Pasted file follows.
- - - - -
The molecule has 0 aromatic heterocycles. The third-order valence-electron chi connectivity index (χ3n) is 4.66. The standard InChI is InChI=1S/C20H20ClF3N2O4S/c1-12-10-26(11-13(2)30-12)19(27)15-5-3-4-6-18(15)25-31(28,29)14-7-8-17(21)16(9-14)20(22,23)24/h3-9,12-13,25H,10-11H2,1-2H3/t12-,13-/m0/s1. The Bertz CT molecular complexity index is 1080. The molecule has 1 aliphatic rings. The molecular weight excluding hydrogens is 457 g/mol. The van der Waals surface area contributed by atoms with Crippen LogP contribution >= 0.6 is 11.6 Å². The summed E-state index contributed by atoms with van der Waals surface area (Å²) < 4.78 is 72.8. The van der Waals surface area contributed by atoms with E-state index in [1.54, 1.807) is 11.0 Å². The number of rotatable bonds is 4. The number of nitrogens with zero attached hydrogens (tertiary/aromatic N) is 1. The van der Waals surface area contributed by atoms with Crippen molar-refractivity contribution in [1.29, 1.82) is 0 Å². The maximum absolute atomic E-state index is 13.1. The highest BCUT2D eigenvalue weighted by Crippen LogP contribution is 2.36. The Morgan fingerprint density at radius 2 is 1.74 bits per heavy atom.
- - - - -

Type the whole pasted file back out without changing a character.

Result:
The molecule has 0 aromatic heterocycles. The third-order valence-electron chi connectivity index (χ3n) is 4.66. The standard InChI is InChI=1S/C20H20ClF3N2O4S/c1-12-10-26(11-13(2)30-12)19(27)15-5-3-4-6-18(15)25-31(28,29)14-7-8-17(21)16(9-14)20(22,23)24/h3-9,12-13,25H,10-11H2,1-2H3/t12-,13-/m0/s1. The Bertz CT molecular complexity index is 1080. The molecule has 1 aliphatic rings. The molecular weight excluding hydrogens is 457 g/mol. The van der Waals surface area contributed by atoms with Crippen LogP contribution >= 0.6 is 11.6 Å². The summed E-state index contributed by atoms with van der Waals surface area (Å²) < 4.78 is 72.8. The van der Waals surface area contributed by atoms with E-state index in [1.54, 1.807) is 11.0 Å². The number of rotatable bonds is 4. The number of nitrogens with zero attached hydrogens (tertiary/aromatic N) is 1. The van der Waals surface area contributed by atoms with Crippen molar-refractivity contribution in [1.29, 1.82) is 0 Å². The maximum absolute atomic E-state index is 13.1. The highest BCUT2D eigenvalue weighted by Crippen LogP contribution is 2.36. The Morgan fingerprint density at radius 2 is 1.74 bits per heavy atom.